11. 11.

    Ling CC, Yorke E, Amols H, Mechalakos J, Erdi Y, Leibel S, Rosenzweig K, Jackson A: High-tech will improve radiotherapy of NSCLC: A hypothesis waiting to be validated. Int J Radiat Oncol Biol Phys. 2004, 60: 3-7. 10.1016/j.ijrobp.2004.05.007.

  12. 12.

    Mac Manus MP, Hicks RJ, Matthews JP, McKenzie A, Rischin D, Salminen EK, Ball DL: Positron emission tomography is superior to computed tomography scanning for response-assessment after radical radiotherapy or chemoradiotherapy in patients with non-small-cell lung cancer. JClin Oncol. 2003, 21: 1285-1292. 10.1200/JCO.2003.07.054.

  13. 13.

    Minn H, Kangas L, Knuutila V, Paul R, Sipila H: Determination of 2-fluoro-2-deoxy-D-glucose uptake and ATP level for evaluating drug effects in neoplastic cells. Res Exp Med. 1991, 191: 27-35.

  14. 14.

    Misquitta A, Herman S, Winton T: Accuracy of CT in predicting prognosis in patients with non-small cell lung carcinoma after induction chemotherapy [abstract]. Radiology. 1994, 193: 257-

  15. 15.

    Nagata Y, Yamamoto K, Hiraoka M, Abe M, Takahashi M, Akuta K, Nishimura Y, Jo S, Masunaga S, Kubo S: Monitoring liver tumour therapy with 18[F]FDG positron emission tomography. J Comput Assist Tomogr. 1990, 14: 370-374.

  16. 16.

    Nunn A, Linder K, Strauss HW: Nitroimidazoles and imaging hypoxia. Eur J Nucl Med. 1995, 22: 265-280. 10.1007/BF01081524.

  17. 17.

    Overgaard J, Horsman M: Modification of hypoxia-induced radio resistance in tumours by the use of oxygen and sensitizers. Semin Radiat Oncol. 1996, 6: 10-21.

  18. 18.

    Price P, Jones T: Can positron emission tomography (PET) be used to detect subclinical response to cancer therapy? The EC PET Oncology Concerted Action and the EORTC PET Study Group. Eur J Cancer. 1995, 31A: 1924-1927. 10.1016/0959-8049(95)00421-1.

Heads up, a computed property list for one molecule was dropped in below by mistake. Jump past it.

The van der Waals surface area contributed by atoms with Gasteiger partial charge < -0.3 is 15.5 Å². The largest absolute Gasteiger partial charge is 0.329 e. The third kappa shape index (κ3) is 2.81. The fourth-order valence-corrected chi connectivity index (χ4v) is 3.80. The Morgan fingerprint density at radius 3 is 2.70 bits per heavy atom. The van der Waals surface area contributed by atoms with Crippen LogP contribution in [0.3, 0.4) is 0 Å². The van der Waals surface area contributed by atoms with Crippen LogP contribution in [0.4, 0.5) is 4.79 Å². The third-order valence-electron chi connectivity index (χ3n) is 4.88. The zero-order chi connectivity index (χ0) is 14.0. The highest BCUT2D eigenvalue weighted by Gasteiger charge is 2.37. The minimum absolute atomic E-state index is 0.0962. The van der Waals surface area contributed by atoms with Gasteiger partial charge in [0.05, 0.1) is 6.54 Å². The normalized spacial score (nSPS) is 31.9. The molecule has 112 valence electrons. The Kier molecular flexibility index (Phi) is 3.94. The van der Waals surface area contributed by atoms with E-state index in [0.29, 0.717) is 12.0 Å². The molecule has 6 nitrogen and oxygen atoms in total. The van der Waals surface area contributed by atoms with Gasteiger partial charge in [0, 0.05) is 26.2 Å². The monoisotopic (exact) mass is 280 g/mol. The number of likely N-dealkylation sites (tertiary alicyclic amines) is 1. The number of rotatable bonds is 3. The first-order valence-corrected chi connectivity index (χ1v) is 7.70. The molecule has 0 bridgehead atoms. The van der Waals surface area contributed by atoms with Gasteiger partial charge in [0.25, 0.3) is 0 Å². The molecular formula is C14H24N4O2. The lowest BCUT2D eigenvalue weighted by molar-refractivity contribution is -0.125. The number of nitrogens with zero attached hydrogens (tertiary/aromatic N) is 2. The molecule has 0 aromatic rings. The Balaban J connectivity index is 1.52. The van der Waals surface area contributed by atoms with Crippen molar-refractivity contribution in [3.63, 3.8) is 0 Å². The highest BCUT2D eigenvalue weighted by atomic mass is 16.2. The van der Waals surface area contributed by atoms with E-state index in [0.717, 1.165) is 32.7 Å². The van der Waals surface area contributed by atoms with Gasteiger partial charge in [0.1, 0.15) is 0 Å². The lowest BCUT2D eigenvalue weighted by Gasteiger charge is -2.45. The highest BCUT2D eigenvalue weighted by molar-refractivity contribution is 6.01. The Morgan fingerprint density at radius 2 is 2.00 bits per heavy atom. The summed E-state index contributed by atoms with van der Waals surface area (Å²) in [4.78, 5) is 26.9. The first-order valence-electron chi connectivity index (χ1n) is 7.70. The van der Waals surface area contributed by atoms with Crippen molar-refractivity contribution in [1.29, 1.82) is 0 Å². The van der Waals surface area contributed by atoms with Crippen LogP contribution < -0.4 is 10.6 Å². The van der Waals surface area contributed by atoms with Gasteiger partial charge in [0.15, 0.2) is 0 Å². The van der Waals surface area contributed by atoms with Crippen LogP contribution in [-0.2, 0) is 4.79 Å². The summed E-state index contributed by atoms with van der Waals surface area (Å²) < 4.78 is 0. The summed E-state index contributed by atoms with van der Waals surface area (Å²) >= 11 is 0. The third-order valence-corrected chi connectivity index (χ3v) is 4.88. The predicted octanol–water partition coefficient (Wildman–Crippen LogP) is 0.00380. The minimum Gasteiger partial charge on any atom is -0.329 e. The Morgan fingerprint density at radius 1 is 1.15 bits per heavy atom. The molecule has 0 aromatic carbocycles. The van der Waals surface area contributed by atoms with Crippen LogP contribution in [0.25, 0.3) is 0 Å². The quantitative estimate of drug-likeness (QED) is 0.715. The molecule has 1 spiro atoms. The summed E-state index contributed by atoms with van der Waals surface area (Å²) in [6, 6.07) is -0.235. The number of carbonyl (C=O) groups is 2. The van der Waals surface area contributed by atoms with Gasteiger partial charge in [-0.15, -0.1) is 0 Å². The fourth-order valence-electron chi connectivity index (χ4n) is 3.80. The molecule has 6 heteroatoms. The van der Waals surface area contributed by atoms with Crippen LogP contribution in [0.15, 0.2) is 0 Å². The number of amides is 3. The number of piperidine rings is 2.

19. 19.

    Rasey JS, Koh WJ, Grierson JR, Grunbaum Z, Krohn KA: Radio-labelled fluoromisonidazole as an imaging agent for tumour hypoxia. Int J Radiat Oncol Biol Phys. 1989, 17: 985-991.

  20. 20.

    Reisser C, Haberkorn U, Dimitrakopoulou-Strauss A, Seifert E, Strauss LG: Chemotherapeutic management of head and neck malignancies with positron emission tomography. Arch Otolaryngol. 1995, 121: 272-276.

  21. 21.

    Schäfer U, Micke O, Müller SB, Schuller P, Willich N: Hemoglobin as an independent prognostic factor in the radiotherapy of head and neck tumors. Strahlenther Onkol. 2003, 179: 527-534. 10.1007/s00066-003-1117-x.

  22. 22.

    Stuben G, Pottgen C, Knuhmann K, Schmidt K, Stuschke M, Thews O, Vaupel P: Erythropoietin restores the anemia-induced reduction in radiosensitivity of experimental human tumors in nude mice. Int J Radiat Oncol Biol Phys. 2003, 55: 1358-1362. 10.1016/S0360-3016(03)00012-9.